David Budd, one of the new young cellists in the National Symphony Orchestra, made his local recital debut yesterday afternoon in Barker Hall with a program that taxed a wide variety of musical and technical aspects of playing.
To the F Major Sonata of Brahms and the C Minor unaccompanied suite of Bach, Budd brought unfailing musicianship of a high order and an impressive brand of technique. With pianist Martha Krasnican contributing playing of real distinction, he opened the Brahms with all the requisite sweep. There is a special grandeur in this music, but it requires sensitive handling to be kept alive and a strong awareness of its structure to preserve its lyric qualities. All these Budd displayed in playing that had ease in its mastery.
If the top notes in the opening phrases were slightly off-base the first time around, in the repeat they were right on the mark. Agile and secure as his left hand is, Budd's bowing arm was responsible for beautiful, lyric tone. He also knows the secrets of bringing a Bach solo suite to life. Its phrases were shaped in long lines, and the varied moods of the succeeding dances were clearly projected.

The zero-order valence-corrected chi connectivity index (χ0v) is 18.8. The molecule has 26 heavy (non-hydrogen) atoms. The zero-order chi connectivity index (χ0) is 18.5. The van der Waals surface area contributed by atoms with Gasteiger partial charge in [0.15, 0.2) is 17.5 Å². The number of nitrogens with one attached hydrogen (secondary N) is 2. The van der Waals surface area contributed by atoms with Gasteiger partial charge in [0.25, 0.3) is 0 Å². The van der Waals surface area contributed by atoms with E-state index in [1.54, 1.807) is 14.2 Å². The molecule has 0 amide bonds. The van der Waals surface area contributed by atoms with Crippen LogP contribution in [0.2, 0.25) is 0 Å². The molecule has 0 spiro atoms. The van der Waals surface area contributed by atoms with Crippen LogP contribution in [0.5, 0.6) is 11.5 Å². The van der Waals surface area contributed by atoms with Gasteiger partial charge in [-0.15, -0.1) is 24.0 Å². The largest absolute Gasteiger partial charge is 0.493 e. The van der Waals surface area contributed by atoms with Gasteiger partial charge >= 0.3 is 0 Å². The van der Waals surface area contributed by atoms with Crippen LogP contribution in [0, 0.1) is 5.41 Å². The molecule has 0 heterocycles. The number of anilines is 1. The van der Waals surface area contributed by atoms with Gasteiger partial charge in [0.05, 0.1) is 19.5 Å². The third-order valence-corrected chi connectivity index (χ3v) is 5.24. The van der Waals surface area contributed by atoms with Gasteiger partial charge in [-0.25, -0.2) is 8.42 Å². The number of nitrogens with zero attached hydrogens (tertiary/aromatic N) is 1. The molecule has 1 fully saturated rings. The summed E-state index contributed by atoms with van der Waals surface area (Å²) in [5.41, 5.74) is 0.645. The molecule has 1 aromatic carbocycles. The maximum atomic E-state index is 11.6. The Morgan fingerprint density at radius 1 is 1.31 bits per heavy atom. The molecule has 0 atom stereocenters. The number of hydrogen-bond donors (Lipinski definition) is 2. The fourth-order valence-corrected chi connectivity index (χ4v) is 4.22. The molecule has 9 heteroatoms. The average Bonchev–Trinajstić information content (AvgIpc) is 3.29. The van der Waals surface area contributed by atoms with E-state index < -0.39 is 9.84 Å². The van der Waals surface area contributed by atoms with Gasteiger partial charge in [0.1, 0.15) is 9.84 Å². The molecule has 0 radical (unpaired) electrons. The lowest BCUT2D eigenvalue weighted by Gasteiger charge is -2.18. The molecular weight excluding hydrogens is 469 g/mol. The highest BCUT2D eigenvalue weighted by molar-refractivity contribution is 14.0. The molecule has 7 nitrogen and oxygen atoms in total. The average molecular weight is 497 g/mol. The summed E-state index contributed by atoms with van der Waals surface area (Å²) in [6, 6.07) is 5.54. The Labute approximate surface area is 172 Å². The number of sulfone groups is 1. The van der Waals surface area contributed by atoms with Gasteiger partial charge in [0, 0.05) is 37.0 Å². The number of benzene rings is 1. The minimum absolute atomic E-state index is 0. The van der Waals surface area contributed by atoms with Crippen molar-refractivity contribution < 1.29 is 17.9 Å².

For a show-stopping finale, Budd brought out the Servais Fantasy on themes from "The Daughter of the Regiment," which was almost as much mindless fun as when Beverly Sills used to sing Marie. There were death-defying harmonics and double stops with the bow skittering all over the place. Budd threw in just the right kind of flair to bring it off. Not the sort of thing a man wants to spend a lifetime polishing, but a glittering reminder of an era when the superficial was adored.